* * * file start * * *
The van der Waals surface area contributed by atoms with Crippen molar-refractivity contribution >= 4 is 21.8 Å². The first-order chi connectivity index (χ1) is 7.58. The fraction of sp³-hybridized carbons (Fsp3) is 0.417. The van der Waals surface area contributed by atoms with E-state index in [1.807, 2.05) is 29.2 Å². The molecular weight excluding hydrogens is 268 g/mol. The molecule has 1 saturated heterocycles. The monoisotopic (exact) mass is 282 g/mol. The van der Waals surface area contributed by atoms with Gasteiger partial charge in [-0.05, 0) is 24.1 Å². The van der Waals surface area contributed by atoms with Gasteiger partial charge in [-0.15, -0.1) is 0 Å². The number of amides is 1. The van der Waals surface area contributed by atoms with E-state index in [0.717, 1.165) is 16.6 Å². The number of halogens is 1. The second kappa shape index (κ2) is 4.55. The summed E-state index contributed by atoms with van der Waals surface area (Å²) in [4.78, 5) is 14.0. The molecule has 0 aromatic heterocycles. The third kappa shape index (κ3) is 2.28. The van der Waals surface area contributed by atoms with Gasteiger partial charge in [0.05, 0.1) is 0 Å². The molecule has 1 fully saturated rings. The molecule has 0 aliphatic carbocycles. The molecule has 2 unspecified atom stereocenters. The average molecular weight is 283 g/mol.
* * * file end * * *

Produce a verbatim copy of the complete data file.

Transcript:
The van der Waals surface area contributed by atoms with Crippen molar-refractivity contribution >= 4 is 21.8 Å². The first-order chi connectivity index (χ1) is 7.58. The fraction of sp³-hybridized carbons (Fsp3) is 0.417. The van der Waals surface area contributed by atoms with E-state index in [1.807, 2.05) is 29.2 Å². The molecular weight excluding hydrogens is 268 g/mol. The molecule has 1 saturated heterocycles. The monoisotopic (exact) mass is 282 g/mol. The van der Waals surface area contributed by atoms with Gasteiger partial charge in [-0.05, 0) is 24.1 Å². The van der Waals surface area contributed by atoms with Gasteiger partial charge in [-0.15, -0.1) is 0 Å². The number of amides is 1. The van der Waals surface area contributed by atoms with E-state index in [0.717, 1.165) is 16.6 Å². The number of halogens is 1. The second kappa shape index (κ2) is 4.55. The summed E-state index contributed by atoms with van der Waals surface area (Å²) in [4.78, 5) is 14.0. The molecule has 0 aromatic heterocycles. The third kappa shape index (κ3) is 2.28. The van der Waals surface area contributed by atoms with Gasteiger partial charge in [0.05, 0.1) is 0 Å². The molecule has 1 fully saturated rings. The molecule has 0 aliphatic carbocycles. The molecule has 2 unspecified atom stereocenters. The average molecular weight is 283 g/mol.